GEORGE KEREVAN remembers bread from his childhood days…

In the 1950s and 1950s, women were entering the workforce in large numbers after the post-war hiatus had displaced them with men returning from the far-flung battlefronts.

Working mums had no time to bake never mind the fact that a housing scheme like Drumchapel provided little in the way of domestic facilities.

So our daily bread meant a trip down Ladyloan Avenue to the local Co-op where there were exactly two kinds of loaf available. First there was the Pan Loaf, always considered a bit posh – hence the sobriquet of speaking with a “Pan Loaf” accent. Slightly more expensive than the alternative but rougher Plain Loaf, the Pan model was lighter in texture and made for better fried egg pieces (trans. Glaswegian for “sandwiches”)

Both loaves were resolutely white and, if memory serves correct, rather tasteless. The Pan Loaf was so-called because … well, it was baked in a tin pan. Or at least its original domestic model was. I’ve never been sure exactly why a Plain Loaf was plain, except it definitely was devoid of anything definitional except a thicker, browner crust than its rival. Plain had the edge when it came to toast and I coveted the thick exterior slices for a jam piece. Or – heaven – a sugar piece, which consisted of white, granulated sugar sprinkled liberally on think butter.

We knew of other strange and exotic breads, referred to generically as “brown”. But we rarely saw these and they were considered medicinal. Besides, brown loaves were not pre-sliced. Sliced bread was the acme of 1950s modernity.

The point of this meander down memory lane is that bread to my generation was considered a way of “filling up”. We stuffed ourselves with bread but only as a vehicle for other kinds of taste – does anyone remember Heinz sandwich spread – or even know what was in it? Or lemon curd. Or (still a secret desire of mine) Piccalilli. Indeed, I avoided starvation as an impecunious economics undergraduate only because the old Glasgow University refectory allowed one to scoff as many jam pieces as one could, for the price of a mug of coffee.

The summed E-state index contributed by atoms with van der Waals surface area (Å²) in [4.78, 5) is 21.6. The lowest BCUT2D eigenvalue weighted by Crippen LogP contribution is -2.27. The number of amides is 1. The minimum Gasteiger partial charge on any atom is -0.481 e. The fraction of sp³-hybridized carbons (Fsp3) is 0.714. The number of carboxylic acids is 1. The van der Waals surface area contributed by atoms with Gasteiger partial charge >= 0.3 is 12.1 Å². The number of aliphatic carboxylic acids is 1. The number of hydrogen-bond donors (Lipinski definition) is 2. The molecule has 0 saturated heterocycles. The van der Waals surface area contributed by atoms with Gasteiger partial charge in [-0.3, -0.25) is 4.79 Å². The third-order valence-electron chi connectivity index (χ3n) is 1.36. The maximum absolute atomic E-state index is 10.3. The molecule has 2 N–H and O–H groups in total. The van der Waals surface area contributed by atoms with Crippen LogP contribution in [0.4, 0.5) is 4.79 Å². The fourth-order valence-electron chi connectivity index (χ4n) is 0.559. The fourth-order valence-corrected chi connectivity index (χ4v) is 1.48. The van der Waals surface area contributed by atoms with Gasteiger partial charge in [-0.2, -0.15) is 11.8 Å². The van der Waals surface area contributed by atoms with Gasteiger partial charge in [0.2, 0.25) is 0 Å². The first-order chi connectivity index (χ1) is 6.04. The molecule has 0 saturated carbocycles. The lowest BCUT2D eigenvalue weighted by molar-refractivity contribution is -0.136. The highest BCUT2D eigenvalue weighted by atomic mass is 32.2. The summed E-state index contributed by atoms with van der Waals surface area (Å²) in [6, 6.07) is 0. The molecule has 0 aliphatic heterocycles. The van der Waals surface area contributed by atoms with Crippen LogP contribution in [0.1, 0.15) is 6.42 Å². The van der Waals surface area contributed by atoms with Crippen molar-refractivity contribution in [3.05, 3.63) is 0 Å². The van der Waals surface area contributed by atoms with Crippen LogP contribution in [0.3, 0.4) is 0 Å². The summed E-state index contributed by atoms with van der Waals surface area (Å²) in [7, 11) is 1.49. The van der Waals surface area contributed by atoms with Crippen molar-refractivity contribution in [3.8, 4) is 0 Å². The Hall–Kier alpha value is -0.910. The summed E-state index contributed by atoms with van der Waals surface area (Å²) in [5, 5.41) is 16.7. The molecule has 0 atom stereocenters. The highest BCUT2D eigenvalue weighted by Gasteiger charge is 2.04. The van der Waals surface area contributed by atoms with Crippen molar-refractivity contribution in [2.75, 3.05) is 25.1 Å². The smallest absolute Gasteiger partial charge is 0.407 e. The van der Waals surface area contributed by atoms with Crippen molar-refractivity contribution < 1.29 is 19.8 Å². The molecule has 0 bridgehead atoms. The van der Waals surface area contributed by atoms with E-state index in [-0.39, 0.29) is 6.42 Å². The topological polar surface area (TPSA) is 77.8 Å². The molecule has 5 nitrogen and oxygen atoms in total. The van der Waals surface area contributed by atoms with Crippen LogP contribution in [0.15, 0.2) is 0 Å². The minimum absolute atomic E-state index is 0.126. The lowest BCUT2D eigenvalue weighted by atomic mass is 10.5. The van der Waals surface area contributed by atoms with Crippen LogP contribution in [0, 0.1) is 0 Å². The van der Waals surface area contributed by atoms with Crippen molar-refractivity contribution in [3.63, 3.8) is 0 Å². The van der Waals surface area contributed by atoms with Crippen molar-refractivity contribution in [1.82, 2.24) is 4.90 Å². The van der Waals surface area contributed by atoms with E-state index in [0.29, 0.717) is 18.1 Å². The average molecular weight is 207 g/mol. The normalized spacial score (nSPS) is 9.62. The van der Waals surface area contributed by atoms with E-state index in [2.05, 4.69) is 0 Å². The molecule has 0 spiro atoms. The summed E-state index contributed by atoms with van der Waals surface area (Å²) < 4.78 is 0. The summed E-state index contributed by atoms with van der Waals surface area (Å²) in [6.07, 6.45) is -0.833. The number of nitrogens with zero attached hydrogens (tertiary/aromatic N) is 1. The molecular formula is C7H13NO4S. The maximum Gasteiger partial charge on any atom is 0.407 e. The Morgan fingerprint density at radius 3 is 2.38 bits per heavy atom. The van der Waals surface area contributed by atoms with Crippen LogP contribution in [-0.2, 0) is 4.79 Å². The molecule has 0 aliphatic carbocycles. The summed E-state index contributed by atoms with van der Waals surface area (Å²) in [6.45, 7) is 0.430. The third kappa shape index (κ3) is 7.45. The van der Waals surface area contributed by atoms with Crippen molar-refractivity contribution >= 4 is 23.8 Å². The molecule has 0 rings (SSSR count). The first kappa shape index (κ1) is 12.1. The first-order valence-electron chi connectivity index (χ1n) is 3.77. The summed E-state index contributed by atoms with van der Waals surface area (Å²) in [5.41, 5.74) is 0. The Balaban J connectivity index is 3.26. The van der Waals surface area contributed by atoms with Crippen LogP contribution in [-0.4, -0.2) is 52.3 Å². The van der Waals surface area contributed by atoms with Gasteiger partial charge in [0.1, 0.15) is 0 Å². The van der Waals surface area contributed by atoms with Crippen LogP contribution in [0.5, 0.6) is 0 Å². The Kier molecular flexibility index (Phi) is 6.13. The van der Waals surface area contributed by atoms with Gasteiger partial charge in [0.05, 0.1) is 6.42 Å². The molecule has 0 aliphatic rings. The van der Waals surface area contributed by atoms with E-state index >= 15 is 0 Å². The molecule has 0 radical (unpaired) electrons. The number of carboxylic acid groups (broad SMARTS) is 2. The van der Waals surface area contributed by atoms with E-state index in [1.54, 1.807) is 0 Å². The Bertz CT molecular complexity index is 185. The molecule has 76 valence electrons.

Bread wise, we live in a different era now – one as far removed as the space age from the horse and cart.

Suddenly, Scotland is awash with bespoke local bakeries in every small town or local community. A generation ago we had the Real Ale revolution. Now we have the Real Bread revolution. Where Bill Gates led, a new generation of baker entrepreneurs has followed.

I was on windy Dunbar High Street on Saturday, on the campaign trail. Constant politicking has a way of disrupting domestic arrangements, so my wife and I nipped into what looked like a promising source of decent bread, to fill up the larder at home – and possibly provide lunch on the hoof.

Twenty minutes later we had not only acquired an armful of sourdoughs and mushroom pasties, baked on the premises from local ingredients. But I had also been persuaded to buy a few share in The Bakery Dunbar – “we want to put the heart back into the loaf and the community”.

The Bakery Dunbar is one of wave of community and bespoke bakeries reinventing Scottish bread-making. The catalyst in Dunbar was the closure in 2008 (due to retirement) of the old Smith family bakery. Rather than see the High Street denuded of a bakery, the local community development trust did some market research, identified a need, and launched Dunbar Community Bakery Limited as a co-operative. Local people – 160 of them – chipped in £17,600 in equity.

The new bread entrepreneurship in Scotland is not restricted to community ventures, but it does share a market focus on quality over mass production. In Edinburgh, the veritable explosion of bakeries (often with satellite cafes) include The Archipelago in Queen Street, Peter’s Yard in the Quartermile, Patisserie Jacob (now expanding out of Gorgie), and the wonderful new Breadshare community bakery in Portobello.

Leader in the field is the eponymous Falko, a Konditormeister from Heilbronn in Germany, who removed to Edinburgh in 1998 because he loved the city. Falko eschews industrial quantities of sugar in his bread and cakes.  He also refuses to use a proving machine to speed up the bread-making and insists that sponges are raised by hand in the orthodox Viennese manner by beating air into the eggs, not with the addition of raising agents. You can actually meet the elusive Mr Falko himself once a month at Haddington farmers’ market.

I suspect the ingredients of Scotland’s bread revolution are middle class taste buds and income mixed with green politics and the desire of some to escape the professional rat race in search of a more fulfilling lifestyle. I dare say the economic climate, which has forced many ex-professionals to look for self-employment, also has something to do with it. On the other hand, there is a growing market for bespoke, flavourful foods. Put another way, there’s brass to be made in dough.


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